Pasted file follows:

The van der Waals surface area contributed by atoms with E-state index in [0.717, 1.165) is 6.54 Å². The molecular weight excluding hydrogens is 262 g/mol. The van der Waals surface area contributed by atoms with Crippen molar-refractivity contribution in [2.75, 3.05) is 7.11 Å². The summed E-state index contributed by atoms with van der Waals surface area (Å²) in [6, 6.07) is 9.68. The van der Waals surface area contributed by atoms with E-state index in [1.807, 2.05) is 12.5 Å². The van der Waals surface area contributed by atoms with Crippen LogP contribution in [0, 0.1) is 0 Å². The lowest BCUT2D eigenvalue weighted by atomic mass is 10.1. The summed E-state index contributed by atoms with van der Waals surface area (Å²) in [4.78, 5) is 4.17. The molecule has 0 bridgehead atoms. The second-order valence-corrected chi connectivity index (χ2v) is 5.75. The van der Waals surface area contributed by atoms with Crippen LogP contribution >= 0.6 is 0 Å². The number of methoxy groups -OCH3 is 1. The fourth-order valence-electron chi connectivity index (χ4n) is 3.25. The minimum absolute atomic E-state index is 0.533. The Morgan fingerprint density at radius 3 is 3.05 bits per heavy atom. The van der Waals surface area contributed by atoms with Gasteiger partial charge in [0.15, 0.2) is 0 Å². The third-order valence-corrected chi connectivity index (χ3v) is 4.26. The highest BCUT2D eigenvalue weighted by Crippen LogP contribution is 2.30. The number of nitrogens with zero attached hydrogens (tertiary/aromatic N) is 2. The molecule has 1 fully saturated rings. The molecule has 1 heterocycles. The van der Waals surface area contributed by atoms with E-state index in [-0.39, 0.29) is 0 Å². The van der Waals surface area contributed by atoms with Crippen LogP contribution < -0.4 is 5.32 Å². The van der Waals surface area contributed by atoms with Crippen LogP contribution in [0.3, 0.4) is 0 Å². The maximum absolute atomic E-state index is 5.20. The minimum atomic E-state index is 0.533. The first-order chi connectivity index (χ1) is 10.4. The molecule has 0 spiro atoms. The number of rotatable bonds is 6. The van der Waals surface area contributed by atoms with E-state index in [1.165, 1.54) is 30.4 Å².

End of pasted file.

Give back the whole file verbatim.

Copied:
The van der Waals surface area contributed by atoms with E-state index in [0.717, 1.165) is 6.54 Å². The molecular weight excluding hydrogens is 262 g/mol. The van der Waals surface area contributed by atoms with Crippen molar-refractivity contribution in [2.75, 3.05) is 7.11 Å². The summed E-state index contributed by atoms with van der Waals surface area (Å²) in [6, 6.07) is 9.68. The van der Waals surface area contributed by atoms with E-state index in [1.807, 2.05) is 12.5 Å². The van der Waals surface area contributed by atoms with Crippen LogP contribution in [0, 0.1) is 0 Å². The lowest BCUT2D eigenvalue weighted by atomic mass is 10.1. The summed E-state index contributed by atoms with van der Waals surface area (Å²) in [4.78, 5) is 4.17. The molecule has 0 bridgehead atoms. The second-order valence-corrected chi connectivity index (χ2v) is 5.75. The van der Waals surface area contributed by atoms with Crippen LogP contribution >= 0.6 is 0 Å². The number of methoxy groups -OCH3 is 1. The fourth-order valence-electron chi connectivity index (χ4n) is 3.25. The minimum absolute atomic E-state index is 0.533. The Morgan fingerprint density at radius 3 is 3.05 bits per heavy atom. The van der Waals surface area contributed by atoms with Gasteiger partial charge in [0.15, 0.2) is 0 Å². The third-order valence-corrected chi connectivity index (χ3v) is 4.26. The highest BCUT2D eigenvalue weighted by Crippen LogP contribution is 2.30. The number of nitrogens with zero attached hydrogens (tertiary/aromatic N) is 2. The molecule has 1 fully saturated rings. The molecule has 1 heterocycles. The van der Waals surface area contributed by atoms with E-state index in [-0.39, 0.29) is 0 Å². The van der Waals surface area contributed by atoms with Crippen LogP contribution < -0.4 is 5.32 Å². The van der Waals surface area contributed by atoms with Crippen LogP contribution in [0.3, 0.4) is 0 Å². The maximum absolute atomic E-state index is 5.20. The minimum atomic E-state index is 0.533. The first-order chi connectivity index (χ1) is 10.4. The molecule has 0 spiro atoms. The number of rotatable bonds is 6. The van der Waals surface area contributed by atoms with E-state index in [1.165, 1.54) is 30.4 Å².